In the blockbuster biopic Rocketman, Bernie Taupin’s character is the English wordsmith who met Elton John at a cafe in 1967 and became the stalwart friend who stood by his songwriting partner through decades of stardom and tumult. Atlantans also may recognize Taupin as the lyricist who wrote dozens of radio hits (from “Tiny Dancer” to “I’m Still Standing”) with John, including the album, Peachtree Road, which was recorded in our city and celebrated at a legendary concert at the Tabernacle in 2004. The pair continues to collaborate, but Taupin has spent the past few years focused primarily on his artwork, which he creates at his studio in California and labels as “musical archeology.” His paintings and assemblages reference Americana, country music, the U.S. flag, and found objects. Below, Taupin talks about his upcoming exhibition at Bill Lowe Gallery (which opens October 25), his writing process, and his friendship with John.
You’ve written lyrics for Elton John since you were 17 and have pursued painting since the 1990s. Do you remember creating art before you met Elton?
Not particularly, but I’ve had an appreciation of art since I was a child sitting on my mother’s knee, looking at a coffee table book of J.M.W. Turner’s nautical work and being fascinated by the colors and the storylines. My mother was a driving force in everything artistic in my life. She was very Bohemian. When I was growing up in the North of England during the 1950s, going to school was a catapult to put kids on the line in factories. Anybody with aspirations beyond the factory was sort of frowned upon. My mother said, “Go ahead and do what you feel you need to do.” So, I took my lead from her.
Your work is influenced by abstract expressionists including Anselm Kiefer, Jasper Johns, Hans Hofmann, and others. Is that partly a result of being exposed to art while going on tour [with Elton] in the early days?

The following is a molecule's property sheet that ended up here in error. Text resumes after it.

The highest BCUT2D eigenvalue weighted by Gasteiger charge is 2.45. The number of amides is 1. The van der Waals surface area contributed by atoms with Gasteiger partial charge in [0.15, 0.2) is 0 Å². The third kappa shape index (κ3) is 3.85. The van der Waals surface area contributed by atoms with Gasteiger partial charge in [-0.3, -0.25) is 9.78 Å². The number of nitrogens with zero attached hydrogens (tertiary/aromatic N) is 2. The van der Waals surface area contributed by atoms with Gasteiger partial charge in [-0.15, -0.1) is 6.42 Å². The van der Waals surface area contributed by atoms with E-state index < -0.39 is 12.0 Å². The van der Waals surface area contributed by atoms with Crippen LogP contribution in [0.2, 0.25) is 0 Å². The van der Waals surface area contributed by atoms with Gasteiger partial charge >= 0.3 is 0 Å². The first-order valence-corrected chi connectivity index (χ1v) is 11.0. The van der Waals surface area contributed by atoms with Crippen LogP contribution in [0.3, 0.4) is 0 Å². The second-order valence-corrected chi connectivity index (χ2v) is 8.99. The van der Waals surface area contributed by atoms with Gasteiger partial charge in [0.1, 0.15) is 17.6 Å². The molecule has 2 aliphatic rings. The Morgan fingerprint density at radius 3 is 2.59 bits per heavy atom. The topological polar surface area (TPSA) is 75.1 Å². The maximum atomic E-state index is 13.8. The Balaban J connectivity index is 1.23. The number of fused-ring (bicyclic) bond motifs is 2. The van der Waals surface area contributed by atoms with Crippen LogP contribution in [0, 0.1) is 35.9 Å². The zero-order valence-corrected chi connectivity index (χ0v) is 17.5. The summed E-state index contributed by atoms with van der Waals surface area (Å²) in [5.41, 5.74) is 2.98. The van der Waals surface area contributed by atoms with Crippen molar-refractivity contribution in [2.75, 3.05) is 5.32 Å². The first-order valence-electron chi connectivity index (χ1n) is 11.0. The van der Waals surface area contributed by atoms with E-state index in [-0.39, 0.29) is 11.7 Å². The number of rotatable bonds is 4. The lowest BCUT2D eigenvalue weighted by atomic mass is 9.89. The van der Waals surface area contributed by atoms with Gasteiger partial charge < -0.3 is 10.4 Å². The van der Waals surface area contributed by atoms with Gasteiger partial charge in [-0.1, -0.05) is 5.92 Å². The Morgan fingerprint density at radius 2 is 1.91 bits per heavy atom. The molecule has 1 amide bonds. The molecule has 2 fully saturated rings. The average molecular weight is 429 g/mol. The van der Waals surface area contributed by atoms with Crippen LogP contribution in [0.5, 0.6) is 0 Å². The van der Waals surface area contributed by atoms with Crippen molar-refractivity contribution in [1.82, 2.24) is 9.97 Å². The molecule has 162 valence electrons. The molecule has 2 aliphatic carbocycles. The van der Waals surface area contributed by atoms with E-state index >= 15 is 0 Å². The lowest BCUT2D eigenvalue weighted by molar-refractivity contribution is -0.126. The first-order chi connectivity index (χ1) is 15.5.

That commenced from the time I moved to London in the 1960s during the onslaught of pop art, which had a huge effect on me then, and even more so when I wound up in New York later. We always seemed to be in New York City when it was cold, so I would seek refuge in places like MoMA and other art galleries. Those visits were the breeding ground for the art I’d eventually make after I stopped my transient lifestyle. I remember one huge Kiefer piece I’d stare at because of the storytelling in it. The beauty of art, for me, is that it’s up to the viewers to come up with their own interpretations.
One piece in your show is called “Evolution,” and it’s an assemblage of record sleeves, cassettes, and eight-track tapes featuring familiar faces from Frank Sinatra and Paul Simon to Alice Cooper and Michael Jackson. Are you contrasting tangible analog objects with the virtual realm or is this work a statement about how everything, including recorded music, is disposable?
My works are [not statements so much as] reactionary ideas, momentary ideas. I don’t necessarily pre-think things. Found objects are important for me; anything I feel could be useful becomes part of my own [art] smorgasbord. “Evolution” is not a cry for a simpler time, it’s about the way music has developed and is heard. This piece is about the arc of [physical] music from vinyl to CD and back to vinyl again. I only play vinyl at home, because it’s simply the best way of listening to music. A piece of art is like a lyric. I let people interpret it based upon what they feel. It’s not that important what I feel … Whether it’s songwriting, any form of writing, production, or art, [the purpose] is to wake up the mind. That’s why I’ve always loved abstract art because it made me think and instilled in me a desire to create.
Many of your paintings feature the American flag [sometimes deconstructed or burned], along with parts of musical instruments and bits of lyrics, including on the cover of the 2018 Restoration album, a compilation of yours and Elton’s hits performed by today’s top country artists. Was creating this piece a full-circle moment for you, since your earliest idols were American country singers such as Johnny Cash [who wrote the 1974 song, “Ragged Old Flag”], Marty Robbins, and Johnny Horton?
I’ve said before that I was a closeted country fan [when I was young] because country music was not cool. Back then, people [in England] were listening to American rock and roll, but Elvis didn’t tell me stories. Merle Haggard was my Beatles. I loved the Beatles, but at the same time, I was listening to American blues, country, and folk, people like Woody Guthrie, Huddie Ledbetter [Lead Belly], Sonny Terry, and Brownie McGhee. It was like a history lesson. Horton’s “The Battle of New Orleans,” “Sink the Bismarck,” “North to Alaska,” Cash singing about trains and the trials of [Native Americans], and Robbins’s trail songs—they were like movies to me. That’s what made me want to write sort of “mini-movies” in songs and tell stories through my art.